Opinion: The spirit of Unix

Several readers took me to task for referring to Linux, BSD, and OS X as Unix. Lighten up, folks -- I'm on your side. No one feels more protective of Unix's heritage than I. Unix has a rich legacy that deserves to be preserved and accurately conveyed to new generations of computer scientists. It rattles many of us to see that the operating systems that best exemplify Unix traditions today aren't Unix at all.

Unix no longer describes a particular product or collection of software. It's not even a trademark in the real sense -- do you even know who owns the word now? Nobody cares. For the record, the Unix trademark is owned by The Open Group (opengroup.org). Few in IT get worked up over whether an operating system is genuine Unix, Unix-derived, or Unix-like. If anything, real Unix is becoming a mark of a proprietary OS.

The market is no longer patient enough to wait for vendors to extend or port operating systems to add new features and handle new hardware. For example, the comparatively small (but successful) commercial Linux player SuSE Linux AG managed in a few months to do what Microsoft Corp. and Sun Microsystems Inc. could not: Get an enterprise operating system running on the AMD64 platform. Working hard on Opteron gave SuSE the chance to be first to market, but from the beginning, SuSE turned all of its work over to the entire Linux community, no strings attached.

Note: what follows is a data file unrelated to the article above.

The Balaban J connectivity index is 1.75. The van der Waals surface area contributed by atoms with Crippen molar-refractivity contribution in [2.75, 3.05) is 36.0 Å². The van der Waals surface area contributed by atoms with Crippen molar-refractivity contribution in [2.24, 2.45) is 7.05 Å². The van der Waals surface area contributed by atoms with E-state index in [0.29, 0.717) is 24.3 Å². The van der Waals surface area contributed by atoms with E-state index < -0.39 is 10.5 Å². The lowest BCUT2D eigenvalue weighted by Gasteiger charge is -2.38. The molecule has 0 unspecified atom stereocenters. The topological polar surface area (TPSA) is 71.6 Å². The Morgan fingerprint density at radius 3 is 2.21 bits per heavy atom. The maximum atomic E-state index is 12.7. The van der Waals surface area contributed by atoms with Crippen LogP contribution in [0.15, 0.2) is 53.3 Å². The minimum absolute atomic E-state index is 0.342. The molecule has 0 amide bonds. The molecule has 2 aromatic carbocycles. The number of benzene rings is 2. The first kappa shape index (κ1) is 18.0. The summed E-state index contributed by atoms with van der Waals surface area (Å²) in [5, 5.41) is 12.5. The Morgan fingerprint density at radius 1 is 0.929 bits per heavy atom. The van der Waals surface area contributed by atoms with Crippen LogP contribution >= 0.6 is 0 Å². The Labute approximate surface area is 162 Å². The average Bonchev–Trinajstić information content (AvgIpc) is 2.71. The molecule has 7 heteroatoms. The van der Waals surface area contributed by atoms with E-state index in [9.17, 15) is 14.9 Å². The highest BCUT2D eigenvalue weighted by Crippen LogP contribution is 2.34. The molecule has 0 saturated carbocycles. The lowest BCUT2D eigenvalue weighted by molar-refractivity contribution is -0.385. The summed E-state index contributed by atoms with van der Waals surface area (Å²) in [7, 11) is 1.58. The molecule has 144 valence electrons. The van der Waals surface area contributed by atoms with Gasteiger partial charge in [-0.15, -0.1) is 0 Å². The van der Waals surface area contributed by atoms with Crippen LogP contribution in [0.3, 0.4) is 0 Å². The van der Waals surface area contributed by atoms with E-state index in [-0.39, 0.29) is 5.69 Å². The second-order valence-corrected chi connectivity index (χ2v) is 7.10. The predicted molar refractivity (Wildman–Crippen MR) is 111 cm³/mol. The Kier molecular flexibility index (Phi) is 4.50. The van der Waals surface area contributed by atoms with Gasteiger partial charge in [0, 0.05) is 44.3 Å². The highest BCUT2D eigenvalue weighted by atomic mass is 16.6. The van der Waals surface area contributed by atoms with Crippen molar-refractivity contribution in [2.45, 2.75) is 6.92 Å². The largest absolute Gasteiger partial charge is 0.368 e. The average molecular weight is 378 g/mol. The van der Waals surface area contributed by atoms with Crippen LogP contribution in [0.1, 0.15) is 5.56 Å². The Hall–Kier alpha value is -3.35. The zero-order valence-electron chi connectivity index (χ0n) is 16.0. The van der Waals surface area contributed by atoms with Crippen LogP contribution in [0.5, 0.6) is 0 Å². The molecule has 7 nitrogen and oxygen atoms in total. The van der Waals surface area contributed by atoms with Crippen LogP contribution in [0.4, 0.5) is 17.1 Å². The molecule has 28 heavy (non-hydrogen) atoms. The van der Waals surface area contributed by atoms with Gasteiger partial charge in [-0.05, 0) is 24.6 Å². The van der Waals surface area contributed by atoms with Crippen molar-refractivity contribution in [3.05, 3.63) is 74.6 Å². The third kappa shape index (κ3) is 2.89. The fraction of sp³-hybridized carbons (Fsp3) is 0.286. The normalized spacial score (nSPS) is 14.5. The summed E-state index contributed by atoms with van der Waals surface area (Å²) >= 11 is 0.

That's how Unix used to work. Those who now grouse about the dangers of relying on code written by students, academics, and casual coders forget that's how Unix got out of the lab and into business. Development tools and detailed documentation of Unix internals were standard issue. If a driver didn't exist for a new device, or a draft networking standard wasn't yet implemented in software, somebody who didn't necessarily write software for a living would create it. Then, more often than not, the programmer would give it away. Every commercial OS grew its own collection of contributed software and pulled the best pieces into the core software. Except in specialized markets, no operating system could flourish without that external involvement.

If your minimum acceptable standard for Unix is an operating system derived from AT&T's original work, you're missing out. The inclusive attitude and general openness that made Unix happen in the first place don't exist in HP-UX, AIX or Solaris. That magic is now in the hands of the developers and vendors who are shaping truly open OSes like BSD, Linux, and Darwin. A point release of any of these operating systems incorporates more and more worthwhile changes than their commercial counterparts. Testing and code review are thorough to the point of brutality -- a development manager at IBM or Sun would get fired for cussing out coders the way Linux and BSD committers (the anointed gatekeepers of code for the next release) do.

Unix vendors should have fashioned their efforts on the practices of Linux, BSD, and GNU instead of veering away from them. I get the irony that the free software movement came into being largely because of onerous Unix licensing terms. GNU is an acronym for "GNU's Not Unix." Some involved with free software may not want their operating systems referred to by a term they consider tarnished. I think of Unix as it was, not as it is today. To me, including Linux, BSD, and Darwin in the Unix category seems wholly appropriate given Unix's origins.

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